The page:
desiremapShortly after, a new genius entered my life of the name of Danielle Laporte and her book “The Desire Map“.  Why a genius, you may ask? Because the concept is so simple and so right that it has stuck to me like glue.  Laporte argues that in our intentions and goal-setting we are not actually chasing the outcome or the thing itself: the better relationships, bigger businesses or new houses.  We are actually pursuing the feeling that we think we will feel once we have these things. Truth bomb. So, the book walks you gracefully through identifying what it is that you want to be feeling. We call these core desired feelings. This book and method speak to me in a big way. Thank you, sister!

alchemistA few weeks ago, Paulo Coelho’s “The Alchemist“, this time in French, found its way unto my lap. I loved this the first time through, and it’s even better the second time around. This is also a big bestseller, if you haven’t boarded the alchemist or the Paulo Coelho bandwagon yet… there is still time! 🙂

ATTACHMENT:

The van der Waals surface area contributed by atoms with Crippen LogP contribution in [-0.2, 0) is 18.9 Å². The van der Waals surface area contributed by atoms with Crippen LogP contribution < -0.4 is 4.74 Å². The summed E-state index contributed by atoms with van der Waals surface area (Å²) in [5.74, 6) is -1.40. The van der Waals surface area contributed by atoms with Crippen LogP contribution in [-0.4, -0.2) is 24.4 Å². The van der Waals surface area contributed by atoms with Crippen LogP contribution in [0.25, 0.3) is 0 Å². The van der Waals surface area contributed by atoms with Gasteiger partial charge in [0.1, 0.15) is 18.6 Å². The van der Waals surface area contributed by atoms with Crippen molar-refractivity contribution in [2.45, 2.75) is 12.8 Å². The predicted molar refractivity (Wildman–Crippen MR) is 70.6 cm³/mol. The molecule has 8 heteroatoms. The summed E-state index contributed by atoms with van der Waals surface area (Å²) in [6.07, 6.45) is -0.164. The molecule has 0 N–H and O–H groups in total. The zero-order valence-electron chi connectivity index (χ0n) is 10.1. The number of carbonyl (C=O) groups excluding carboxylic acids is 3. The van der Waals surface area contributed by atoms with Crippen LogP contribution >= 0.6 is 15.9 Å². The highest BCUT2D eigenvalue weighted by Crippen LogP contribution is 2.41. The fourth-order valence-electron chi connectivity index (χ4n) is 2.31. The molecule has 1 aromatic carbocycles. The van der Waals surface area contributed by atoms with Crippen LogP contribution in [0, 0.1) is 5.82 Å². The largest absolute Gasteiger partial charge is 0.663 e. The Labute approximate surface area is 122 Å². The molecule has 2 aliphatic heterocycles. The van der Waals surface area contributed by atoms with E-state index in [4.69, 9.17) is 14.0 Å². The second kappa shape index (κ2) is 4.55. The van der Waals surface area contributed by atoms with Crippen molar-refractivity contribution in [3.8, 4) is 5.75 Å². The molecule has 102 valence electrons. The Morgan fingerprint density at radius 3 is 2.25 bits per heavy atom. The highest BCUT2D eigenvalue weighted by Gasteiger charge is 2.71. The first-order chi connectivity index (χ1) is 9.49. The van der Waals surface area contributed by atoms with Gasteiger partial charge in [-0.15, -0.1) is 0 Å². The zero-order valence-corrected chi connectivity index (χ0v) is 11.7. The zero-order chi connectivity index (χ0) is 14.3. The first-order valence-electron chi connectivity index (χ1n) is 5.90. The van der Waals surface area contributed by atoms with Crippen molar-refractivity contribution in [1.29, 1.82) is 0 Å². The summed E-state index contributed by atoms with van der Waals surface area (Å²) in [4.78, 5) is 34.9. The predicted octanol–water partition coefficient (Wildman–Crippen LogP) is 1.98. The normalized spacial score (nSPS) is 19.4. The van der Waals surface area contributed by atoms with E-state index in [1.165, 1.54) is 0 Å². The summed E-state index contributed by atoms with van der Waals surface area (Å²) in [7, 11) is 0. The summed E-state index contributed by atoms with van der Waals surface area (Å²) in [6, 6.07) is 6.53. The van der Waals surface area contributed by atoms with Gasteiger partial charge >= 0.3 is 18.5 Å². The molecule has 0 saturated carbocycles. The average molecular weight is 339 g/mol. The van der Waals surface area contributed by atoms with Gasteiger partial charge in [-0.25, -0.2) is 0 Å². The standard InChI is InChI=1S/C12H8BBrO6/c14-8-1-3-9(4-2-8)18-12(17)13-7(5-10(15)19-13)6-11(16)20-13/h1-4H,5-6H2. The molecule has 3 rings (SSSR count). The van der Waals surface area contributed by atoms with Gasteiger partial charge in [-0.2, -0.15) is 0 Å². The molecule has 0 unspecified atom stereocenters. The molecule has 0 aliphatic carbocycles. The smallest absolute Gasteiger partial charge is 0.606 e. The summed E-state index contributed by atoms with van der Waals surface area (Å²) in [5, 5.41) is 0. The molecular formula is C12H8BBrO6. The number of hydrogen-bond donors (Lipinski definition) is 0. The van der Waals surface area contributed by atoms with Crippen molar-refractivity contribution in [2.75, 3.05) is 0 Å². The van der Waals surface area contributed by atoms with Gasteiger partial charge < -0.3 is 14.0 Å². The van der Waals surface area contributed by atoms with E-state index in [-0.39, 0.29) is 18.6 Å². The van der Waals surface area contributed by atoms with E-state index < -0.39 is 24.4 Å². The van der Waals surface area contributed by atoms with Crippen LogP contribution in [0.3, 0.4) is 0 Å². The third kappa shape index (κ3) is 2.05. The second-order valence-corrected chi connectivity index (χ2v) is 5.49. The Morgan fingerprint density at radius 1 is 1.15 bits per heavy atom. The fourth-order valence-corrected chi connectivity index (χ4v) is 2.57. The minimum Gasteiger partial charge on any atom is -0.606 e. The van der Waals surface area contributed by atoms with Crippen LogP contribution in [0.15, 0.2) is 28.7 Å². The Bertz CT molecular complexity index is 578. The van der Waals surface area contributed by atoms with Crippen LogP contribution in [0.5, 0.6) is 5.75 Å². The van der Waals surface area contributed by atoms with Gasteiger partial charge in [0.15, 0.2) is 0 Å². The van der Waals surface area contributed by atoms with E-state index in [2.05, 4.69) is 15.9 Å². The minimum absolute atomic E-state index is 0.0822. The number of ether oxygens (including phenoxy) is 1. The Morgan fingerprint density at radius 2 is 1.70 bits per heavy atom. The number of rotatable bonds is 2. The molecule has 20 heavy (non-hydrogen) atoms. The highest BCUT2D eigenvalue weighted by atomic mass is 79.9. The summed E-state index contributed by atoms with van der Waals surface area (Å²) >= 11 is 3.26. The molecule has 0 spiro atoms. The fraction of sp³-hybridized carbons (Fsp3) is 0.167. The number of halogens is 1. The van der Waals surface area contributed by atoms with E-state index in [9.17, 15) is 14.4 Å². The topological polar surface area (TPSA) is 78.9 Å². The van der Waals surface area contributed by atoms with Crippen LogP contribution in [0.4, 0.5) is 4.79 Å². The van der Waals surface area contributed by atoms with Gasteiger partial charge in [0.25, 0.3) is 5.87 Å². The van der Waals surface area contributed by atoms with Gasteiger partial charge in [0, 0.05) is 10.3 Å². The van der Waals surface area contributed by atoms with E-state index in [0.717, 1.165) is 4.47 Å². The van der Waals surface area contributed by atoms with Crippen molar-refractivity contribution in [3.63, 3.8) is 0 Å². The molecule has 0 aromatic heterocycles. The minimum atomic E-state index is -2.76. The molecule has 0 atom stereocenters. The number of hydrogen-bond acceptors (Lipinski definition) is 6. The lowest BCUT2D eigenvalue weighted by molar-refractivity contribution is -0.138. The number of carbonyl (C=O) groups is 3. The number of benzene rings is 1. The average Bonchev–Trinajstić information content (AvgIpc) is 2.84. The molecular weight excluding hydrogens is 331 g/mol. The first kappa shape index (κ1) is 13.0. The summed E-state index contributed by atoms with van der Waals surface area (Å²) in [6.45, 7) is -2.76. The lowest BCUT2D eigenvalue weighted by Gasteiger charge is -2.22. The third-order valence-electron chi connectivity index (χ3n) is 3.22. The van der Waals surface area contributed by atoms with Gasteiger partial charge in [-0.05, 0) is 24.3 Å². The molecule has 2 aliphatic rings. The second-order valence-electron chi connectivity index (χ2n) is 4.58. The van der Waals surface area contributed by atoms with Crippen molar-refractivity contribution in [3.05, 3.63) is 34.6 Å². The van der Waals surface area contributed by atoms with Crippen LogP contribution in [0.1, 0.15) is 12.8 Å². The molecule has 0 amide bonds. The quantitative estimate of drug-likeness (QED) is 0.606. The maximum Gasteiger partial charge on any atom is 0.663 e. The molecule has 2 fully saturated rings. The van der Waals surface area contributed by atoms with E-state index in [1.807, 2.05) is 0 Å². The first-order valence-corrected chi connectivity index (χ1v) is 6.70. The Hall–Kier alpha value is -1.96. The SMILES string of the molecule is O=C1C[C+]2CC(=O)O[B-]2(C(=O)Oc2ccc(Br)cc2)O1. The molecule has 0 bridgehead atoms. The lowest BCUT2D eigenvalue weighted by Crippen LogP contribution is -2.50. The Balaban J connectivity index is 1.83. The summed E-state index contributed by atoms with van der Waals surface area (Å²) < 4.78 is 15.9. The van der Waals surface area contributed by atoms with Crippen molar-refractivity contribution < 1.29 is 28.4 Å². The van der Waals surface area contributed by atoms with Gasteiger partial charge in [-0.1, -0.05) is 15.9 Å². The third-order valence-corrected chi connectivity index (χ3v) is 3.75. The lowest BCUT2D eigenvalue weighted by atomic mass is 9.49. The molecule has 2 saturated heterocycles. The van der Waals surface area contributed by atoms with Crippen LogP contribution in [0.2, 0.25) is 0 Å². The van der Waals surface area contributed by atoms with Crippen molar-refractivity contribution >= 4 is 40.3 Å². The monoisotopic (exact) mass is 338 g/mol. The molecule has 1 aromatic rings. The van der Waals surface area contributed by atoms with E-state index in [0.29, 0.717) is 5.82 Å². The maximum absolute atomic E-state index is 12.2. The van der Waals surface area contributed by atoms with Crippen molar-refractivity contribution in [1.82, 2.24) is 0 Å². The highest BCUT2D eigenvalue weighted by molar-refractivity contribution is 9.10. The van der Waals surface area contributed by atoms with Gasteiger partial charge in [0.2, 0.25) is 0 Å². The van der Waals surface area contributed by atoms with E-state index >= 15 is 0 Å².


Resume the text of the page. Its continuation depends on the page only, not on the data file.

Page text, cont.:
ciderhouseOh, the power of the written word. I also decided to dabble in John Irving for the first time with “The Cider House Rules“.  The writing style amazes me; it is craftsmanship absolutely worthy of praise. The topic is… heavy. We’re talking about a story about an orphanage and about the abortion debate for goodness sakes.  This novel is to me like the jaw-dropping admiration of an incredible art piece in a gallery – an art piece that is quite sinister and makes me feel uncomfortable, so that I am certain I would never, ever hang it in my house.  I did not finish this novel; I left it half done.

There have also been parts read and re-read of “The Transluscent Revolution” also by Arjuna Ardagh that are inspiring with their clarity, as always.